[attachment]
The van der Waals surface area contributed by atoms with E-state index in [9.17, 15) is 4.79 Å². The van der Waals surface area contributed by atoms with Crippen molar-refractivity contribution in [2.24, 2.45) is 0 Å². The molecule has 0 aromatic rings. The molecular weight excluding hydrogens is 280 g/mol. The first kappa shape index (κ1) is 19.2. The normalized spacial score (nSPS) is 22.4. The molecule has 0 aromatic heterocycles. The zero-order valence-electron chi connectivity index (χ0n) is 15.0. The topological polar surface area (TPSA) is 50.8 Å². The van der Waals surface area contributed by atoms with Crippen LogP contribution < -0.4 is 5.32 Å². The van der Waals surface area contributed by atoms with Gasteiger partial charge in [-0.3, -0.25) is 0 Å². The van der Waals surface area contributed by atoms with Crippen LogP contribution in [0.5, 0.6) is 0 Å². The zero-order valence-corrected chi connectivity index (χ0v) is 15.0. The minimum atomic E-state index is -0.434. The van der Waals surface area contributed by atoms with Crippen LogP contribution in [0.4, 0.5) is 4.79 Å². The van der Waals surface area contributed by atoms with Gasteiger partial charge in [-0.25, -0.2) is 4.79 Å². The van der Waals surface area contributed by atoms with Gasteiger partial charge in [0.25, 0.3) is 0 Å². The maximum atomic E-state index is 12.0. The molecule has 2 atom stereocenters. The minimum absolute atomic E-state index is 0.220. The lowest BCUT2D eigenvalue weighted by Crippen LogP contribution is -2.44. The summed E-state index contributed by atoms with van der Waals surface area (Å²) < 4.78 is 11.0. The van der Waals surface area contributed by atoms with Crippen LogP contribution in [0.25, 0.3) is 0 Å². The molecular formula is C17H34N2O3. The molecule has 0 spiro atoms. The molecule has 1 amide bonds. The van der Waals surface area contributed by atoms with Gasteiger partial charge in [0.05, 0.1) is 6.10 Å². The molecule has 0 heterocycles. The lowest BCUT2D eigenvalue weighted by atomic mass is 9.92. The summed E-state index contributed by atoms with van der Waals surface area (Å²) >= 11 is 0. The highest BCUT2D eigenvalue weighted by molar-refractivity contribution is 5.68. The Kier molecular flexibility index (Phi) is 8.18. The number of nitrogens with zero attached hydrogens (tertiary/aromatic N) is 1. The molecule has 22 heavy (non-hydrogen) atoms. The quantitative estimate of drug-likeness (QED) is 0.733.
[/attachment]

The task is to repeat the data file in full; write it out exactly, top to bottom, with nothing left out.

The van der Waals surface area contributed by atoms with E-state index in [9.17, 15) is 4.79 Å². The van der Waals surface area contributed by atoms with Crippen molar-refractivity contribution in [2.24, 2.45) is 0 Å². The molecule has 0 aromatic rings. The molecular weight excluding hydrogens is 280 g/mol. The first kappa shape index (κ1) is 19.2. The normalized spacial score (nSPS) is 22.4. The molecule has 0 aromatic heterocycles. The zero-order valence-electron chi connectivity index (χ0n) is 15.0. The topological polar surface area (TPSA) is 50.8 Å². The van der Waals surface area contributed by atoms with Crippen LogP contribution < -0.4 is 5.32 Å². The van der Waals surface area contributed by atoms with Gasteiger partial charge in [-0.3, -0.25) is 0 Å². The van der Waals surface area contributed by atoms with Crippen LogP contribution in [0.5, 0.6) is 0 Å². The zero-order valence-corrected chi connectivity index (χ0v) is 15.0. The minimum atomic E-state index is -0.434. The van der Waals surface area contributed by atoms with Crippen LogP contribution in [0.4, 0.5) is 4.79 Å². The van der Waals surface area contributed by atoms with Gasteiger partial charge in [-0.25, -0.2) is 4.79 Å². The van der Waals surface area contributed by atoms with Gasteiger partial charge in [0.25, 0.3) is 0 Å². The maximum atomic E-state index is 12.0. The molecule has 2 atom stereocenters. The minimum absolute atomic E-state index is 0.220. The lowest BCUT2D eigenvalue weighted by Crippen LogP contribution is -2.44. The summed E-state index contributed by atoms with van der Waals surface area (Å²) < 4.78 is 11.0. The van der Waals surface area contributed by atoms with Crippen LogP contribution in [0.25, 0.3) is 0 Å². The molecular formula is C17H34N2O3. The molecule has 0 spiro atoms. The molecule has 1 amide bonds. The van der Waals surface area contributed by atoms with Gasteiger partial charge in [0.05, 0.1) is 6.10 Å². The molecule has 0 heterocycles. The lowest BCUT2D eigenvalue weighted by atomic mass is 9.92. The summed E-state index contributed by atoms with van der Waals surface area (Å²) >= 11 is 0. The highest BCUT2D eigenvalue weighted by molar-refractivity contribution is 5.68. The Kier molecular flexibility index (Phi) is 8.18. The number of nitrogens with zero attached hydrogens (tertiary/aromatic N) is 1. The molecule has 22 heavy (non-hydrogen) atoms. The quantitative estimate of drug-likeness (QED) is 0.733.